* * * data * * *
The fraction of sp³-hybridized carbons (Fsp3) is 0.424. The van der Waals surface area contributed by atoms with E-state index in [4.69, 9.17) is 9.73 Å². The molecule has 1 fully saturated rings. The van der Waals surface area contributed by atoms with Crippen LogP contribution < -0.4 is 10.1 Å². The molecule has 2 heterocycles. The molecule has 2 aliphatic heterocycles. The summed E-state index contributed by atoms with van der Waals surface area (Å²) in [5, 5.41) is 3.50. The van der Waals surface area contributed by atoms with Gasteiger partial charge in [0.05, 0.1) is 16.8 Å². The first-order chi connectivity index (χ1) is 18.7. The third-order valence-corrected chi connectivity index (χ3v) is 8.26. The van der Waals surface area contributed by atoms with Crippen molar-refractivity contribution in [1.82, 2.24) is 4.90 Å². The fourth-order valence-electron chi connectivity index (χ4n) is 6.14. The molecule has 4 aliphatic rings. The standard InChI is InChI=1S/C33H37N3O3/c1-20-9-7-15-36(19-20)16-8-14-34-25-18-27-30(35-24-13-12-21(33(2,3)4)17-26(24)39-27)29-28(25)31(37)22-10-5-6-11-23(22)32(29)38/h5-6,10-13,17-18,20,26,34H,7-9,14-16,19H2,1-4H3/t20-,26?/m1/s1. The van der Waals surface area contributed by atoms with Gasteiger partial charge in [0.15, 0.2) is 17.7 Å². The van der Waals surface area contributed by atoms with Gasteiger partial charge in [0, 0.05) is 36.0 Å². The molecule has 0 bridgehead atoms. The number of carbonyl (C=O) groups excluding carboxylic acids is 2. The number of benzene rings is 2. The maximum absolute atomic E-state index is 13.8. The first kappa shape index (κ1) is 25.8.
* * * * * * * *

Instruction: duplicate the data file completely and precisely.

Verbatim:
The fraction of sp³-hybridized carbons (Fsp3) is 0.424. The van der Waals surface area contributed by atoms with E-state index in [4.69, 9.17) is 9.73 Å². The molecule has 1 fully saturated rings. The van der Waals surface area contributed by atoms with Crippen LogP contribution < -0.4 is 10.1 Å². The molecule has 2 heterocycles. The molecule has 2 aliphatic heterocycles. The summed E-state index contributed by atoms with van der Waals surface area (Å²) in [5, 5.41) is 3.50. The van der Waals surface area contributed by atoms with Gasteiger partial charge in [0.05, 0.1) is 16.8 Å². The first-order chi connectivity index (χ1) is 18.7. The third-order valence-corrected chi connectivity index (χ3v) is 8.26. The van der Waals surface area contributed by atoms with Crippen molar-refractivity contribution in [1.82, 2.24) is 4.90 Å². The fourth-order valence-electron chi connectivity index (χ4n) is 6.14. The molecule has 4 aliphatic rings. The standard InChI is InChI=1S/C33H37N3O3/c1-20-9-7-15-36(19-20)16-8-14-34-25-18-27-30(35-24-13-12-21(33(2,3)4)17-26(24)39-27)29-28(25)31(37)22-10-5-6-11-23(22)32(29)38/h5-6,10-13,17-18,20,26,34H,7-9,14-16,19H2,1-4H3/t20-,26?/m1/s1. The van der Waals surface area contributed by atoms with Gasteiger partial charge in [0.15, 0.2) is 17.7 Å². The van der Waals surface area contributed by atoms with Gasteiger partial charge in [0, 0.05) is 36.0 Å². The molecule has 0 bridgehead atoms. The number of carbonyl (C=O) groups excluding carboxylic acids is 2. The number of benzene rings is 2. The maximum absolute atomic E-state index is 13.8. The first kappa shape index (κ1) is 25.8.